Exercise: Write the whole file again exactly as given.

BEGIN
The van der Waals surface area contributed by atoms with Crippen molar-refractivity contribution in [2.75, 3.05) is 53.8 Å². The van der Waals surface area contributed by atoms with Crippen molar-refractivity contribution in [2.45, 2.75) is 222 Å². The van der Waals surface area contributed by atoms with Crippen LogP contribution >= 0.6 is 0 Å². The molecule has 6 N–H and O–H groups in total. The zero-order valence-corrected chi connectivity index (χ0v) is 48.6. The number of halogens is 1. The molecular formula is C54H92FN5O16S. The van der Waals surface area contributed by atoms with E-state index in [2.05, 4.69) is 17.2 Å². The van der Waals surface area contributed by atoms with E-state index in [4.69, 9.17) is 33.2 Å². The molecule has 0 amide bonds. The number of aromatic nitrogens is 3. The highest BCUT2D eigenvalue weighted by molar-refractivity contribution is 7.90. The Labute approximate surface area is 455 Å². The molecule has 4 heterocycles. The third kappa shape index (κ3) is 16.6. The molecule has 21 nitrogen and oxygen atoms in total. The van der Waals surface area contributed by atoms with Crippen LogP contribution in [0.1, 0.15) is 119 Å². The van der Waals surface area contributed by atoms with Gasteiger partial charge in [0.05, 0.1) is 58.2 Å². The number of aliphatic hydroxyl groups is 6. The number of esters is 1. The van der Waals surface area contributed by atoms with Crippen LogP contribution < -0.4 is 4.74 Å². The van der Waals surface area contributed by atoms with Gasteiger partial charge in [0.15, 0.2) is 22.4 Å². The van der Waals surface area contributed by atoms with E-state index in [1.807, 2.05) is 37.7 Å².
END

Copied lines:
The van der Waals surface area contributed by atoms with Crippen molar-refractivity contribution in [2.75, 3.05) is 53.8 Å². The van der Waals surface area contributed by atoms with Crippen molar-refractivity contribution in [2.45, 2.75) is 222 Å². The van der Waals surface area contributed by atoms with Crippen LogP contribution >= 0.6 is 0 Å². The molecule has 6 N–H and O–H groups in total. The zero-order valence-corrected chi connectivity index (χ0v) is 48.6. The number of halogens is 1. The molecular formula is C54H92FN5O16S. The van der Waals surface area contributed by atoms with E-state index in [2.05, 4.69) is 17.2 Å². The van der Waals surface area contributed by atoms with E-state index in [4.69, 9.17) is 33.2 Å². The molecule has 0 amide bonds. The number of aromatic nitrogens is 3. The highest BCUT2D eigenvalue weighted by molar-refractivity contribution is 7.90. The Labute approximate surface area is 455 Å². The molecule has 4 heterocycles. The third kappa shape index (κ3) is 16.6. The molecule has 21 nitrogen and oxygen atoms in total. The van der Waals surface area contributed by atoms with Crippen LogP contribution in [0.1, 0.15) is 119 Å². The van der Waals surface area contributed by atoms with Gasteiger partial charge in [0.05, 0.1) is 58.2 Å². The number of aliphatic hydroxyl groups is 6. The number of esters is 1. The van der Waals surface area contributed by atoms with Crippen LogP contribution < -0.4 is 4.74 Å². The van der Waals surface area contributed by atoms with Gasteiger partial charge in [0.15, 0.2) is 22.4 Å². The van der Waals surface area contributed by atoms with E-state index in [1.807, 2.05) is 37.7 Å².